Linear polyethylenes exhibiting processing instabilities were modified by blending. Various combinations of low and/or high molecular weight linear polyethylene fractions were added to the main polymer. A small-scale processing study involving a capillary rheometer enabled estimating the dependence of onset and severity of various extrudate distortions on molecular weight. It was shown that various combinations lead to higher onset rates, whereas others lead to lower onset rates. Several promising candidate blends were produced in larger quantity. Blown films were made under different conditions. It was concluded that blending enables postponing the occurrence of the instabilitites to higher production rates. In general, the final mechanical properties of the film will be worse than for the base material. However, the effect is small enough to make this a viable route for various applications.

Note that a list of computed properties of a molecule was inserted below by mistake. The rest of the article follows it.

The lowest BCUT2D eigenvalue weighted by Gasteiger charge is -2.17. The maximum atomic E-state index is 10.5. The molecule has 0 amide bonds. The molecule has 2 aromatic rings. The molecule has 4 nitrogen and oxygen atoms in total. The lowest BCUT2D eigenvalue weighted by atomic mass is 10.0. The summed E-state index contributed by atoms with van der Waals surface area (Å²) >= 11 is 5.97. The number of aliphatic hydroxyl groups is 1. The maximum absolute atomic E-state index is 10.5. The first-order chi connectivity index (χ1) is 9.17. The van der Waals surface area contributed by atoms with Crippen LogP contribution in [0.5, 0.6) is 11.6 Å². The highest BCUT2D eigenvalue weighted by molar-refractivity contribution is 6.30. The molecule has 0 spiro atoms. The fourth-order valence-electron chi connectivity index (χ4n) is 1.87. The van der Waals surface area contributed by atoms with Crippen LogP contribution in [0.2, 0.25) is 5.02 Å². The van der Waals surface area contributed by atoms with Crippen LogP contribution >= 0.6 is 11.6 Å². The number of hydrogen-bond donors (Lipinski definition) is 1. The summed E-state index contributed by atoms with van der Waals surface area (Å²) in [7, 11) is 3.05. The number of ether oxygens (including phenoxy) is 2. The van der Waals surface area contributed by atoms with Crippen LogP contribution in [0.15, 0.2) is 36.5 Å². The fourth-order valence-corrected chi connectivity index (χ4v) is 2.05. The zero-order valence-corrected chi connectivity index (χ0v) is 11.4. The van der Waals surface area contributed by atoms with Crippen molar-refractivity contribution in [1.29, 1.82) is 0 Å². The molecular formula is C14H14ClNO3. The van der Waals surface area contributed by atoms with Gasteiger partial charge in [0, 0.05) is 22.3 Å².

The aim of the Work package 4 was to develop numerical tools for polymer processing. The first step was the development of specific model for the draw resonance and the spurt flow instabilities. - Specific models. -- The linear stability of the spinning process in non-isothermal conditions has been studied. This model allows determining the critical draw ratio for the onset of the draw resonance instability. The influence of cooling due to convective exchange with air and different mechanical behaviour for the molten polymer are considered in this model. -- The model for the spurt flow instability assumes both compressibility in the reservoir and slip at the wall (in the capillary) above a critical shear stress. A complex stick-slip mechanism at the wall allows predicting stable and unstable flows. Strong hypothesis on the flow geometry are used for these two models and it results in efficient and relatively easy to use numerical codes. These tools are fitted for the analysis of laboratory experiments. The price to pay for this simplicity is the difficulty to consider more complex flows encountered in industrial process. These models of the first generation were completed by a more complex to use but more adjustable finite element code. - General models. The second task of Work package 4 was to develop general numerical tools allowing to compute numerically polymer flow obeying a generalized Newtonian (Carreau-Yasuda) or a viscoelastic (multi-mode Phan-Tien Tanner or multi-mode Pom-Pom model) behavior. We have used the general framework of the finite element code MEF++ (version 2.0) developed by the GIREF at the Laval University in Québec (Canada). It can be used to compute numerical problems in solids and fluids mechanics, heat transfer and coupled problems (see for example http: //www.giref.ulaval.ca). Specific modules was developed for the computation of molten polymer flow obeying realistic constitutive equations. These modules can now be used as bricks to built models for realistic geometries. This code uses classically balance and constitutive equations and boundaries conditions. It leads to a complex set of non linear equations solved using iterative techniques. The important steps are the following: - Meshing of the flow geometry, - Choose of a numerical path, - Iterations until convergence. It is necessary to precise that each of these steps requires some knowledge in numerical computations. - Conclusion. The numerical modules necessary for the study of the stability of polymer flows in industrial geometries are available. These modulus have been used to study the helical instability (C. Combeaud, CEMEF) and the flow in the Multipass Rheometer (R. Valette, Cambridge).